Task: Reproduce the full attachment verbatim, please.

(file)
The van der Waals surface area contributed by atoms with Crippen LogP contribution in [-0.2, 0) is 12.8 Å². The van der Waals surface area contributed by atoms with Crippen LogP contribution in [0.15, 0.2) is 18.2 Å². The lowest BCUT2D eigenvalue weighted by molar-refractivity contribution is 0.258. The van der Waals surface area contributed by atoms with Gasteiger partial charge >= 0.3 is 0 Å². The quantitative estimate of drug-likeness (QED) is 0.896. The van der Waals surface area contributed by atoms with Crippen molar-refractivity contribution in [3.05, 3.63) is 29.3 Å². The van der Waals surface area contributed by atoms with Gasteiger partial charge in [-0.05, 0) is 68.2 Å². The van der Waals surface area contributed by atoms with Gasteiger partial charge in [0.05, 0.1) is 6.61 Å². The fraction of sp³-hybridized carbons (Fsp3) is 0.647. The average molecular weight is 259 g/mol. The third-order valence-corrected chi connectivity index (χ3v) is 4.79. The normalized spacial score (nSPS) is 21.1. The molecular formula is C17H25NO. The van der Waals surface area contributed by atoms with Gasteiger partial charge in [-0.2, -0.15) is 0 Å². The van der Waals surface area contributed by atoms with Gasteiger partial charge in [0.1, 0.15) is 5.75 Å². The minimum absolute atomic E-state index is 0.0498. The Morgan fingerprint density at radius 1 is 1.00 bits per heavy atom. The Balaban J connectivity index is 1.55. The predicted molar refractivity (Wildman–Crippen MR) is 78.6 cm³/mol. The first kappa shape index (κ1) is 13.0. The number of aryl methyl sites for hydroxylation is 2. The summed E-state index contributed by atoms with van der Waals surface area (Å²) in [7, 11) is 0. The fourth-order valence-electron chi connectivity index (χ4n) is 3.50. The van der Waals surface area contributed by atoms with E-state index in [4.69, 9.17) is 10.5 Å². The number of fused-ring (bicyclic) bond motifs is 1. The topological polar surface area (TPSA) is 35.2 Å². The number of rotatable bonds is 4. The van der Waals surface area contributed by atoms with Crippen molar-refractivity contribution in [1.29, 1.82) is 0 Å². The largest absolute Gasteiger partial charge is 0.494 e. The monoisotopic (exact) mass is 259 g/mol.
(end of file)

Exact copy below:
The van der Waals surface area contributed by atoms with Crippen LogP contribution in [-0.2, 0) is 12.8 Å². The van der Waals surface area contributed by atoms with Crippen LogP contribution in [0.15, 0.2) is 18.2 Å². The lowest BCUT2D eigenvalue weighted by molar-refractivity contribution is 0.258. The van der Waals surface area contributed by atoms with Gasteiger partial charge >= 0.3 is 0 Å². The quantitative estimate of drug-likeness (QED) is 0.896. The van der Waals surface area contributed by atoms with Crippen molar-refractivity contribution in [3.05, 3.63) is 29.3 Å². The van der Waals surface area contributed by atoms with Gasteiger partial charge in [-0.05, 0) is 68.2 Å². The van der Waals surface area contributed by atoms with Gasteiger partial charge in [0.05, 0.1) is 6.61 Å². The fraction of sp³-hybridized carbons (Fsp3) is 0.647. The average molecular weight is 259 g/mol. The third-order valence-corrected chi connectivity index (χ3v) is 4.79. The normalized spacial score (nSPS) is 21.1. The molecular formula is C17H25NO. The van der Waals surface area contributed by atoms with Gasteiger partial charge in [-0.2, -0.15) is 0 Å². The van der Waals surface area contributed by atoms with Gasteiger partial charge in [0.1, 0.15) is 5.75 Å². The minimum absolute atomic E-state index is 0.0498. The Morgan fingerprint density at radius 1 is 1.00 bits per heavy atom. The Balaban J connectivity index is 1.55. The predicted molar refractivity (Wildman–Crippen MR) is 78.6 cm³/mol. The first kappa shape index (κ1) is 13.0. The number of aryl methyl sites for hydroxylation is 2. The summed E-state index contributed by atoms with van der Waals surface area (Å²) in [7, 11) is 0. The fourth-order valence-electron chi connectivity index (χ4n) is 3.50. The van der Waals surface area contributed by atoms with E-state index in [4.69, 9.17) is 10.5 Å². The number of fused-ring (bicyclic) bond motifs is 1. The topological polar surface area (TPSA) is 35.2 Å². The number of rotatable bonds is 4. The van der Waals surface area contributed by atoms with Crippen molar-refractivity contribution in [1.29, 1.82) is 0 Å². The largest absolute Gasteiger partial charge is 0.494 e. The monoisotopic (exact) mass is 259 g/mol.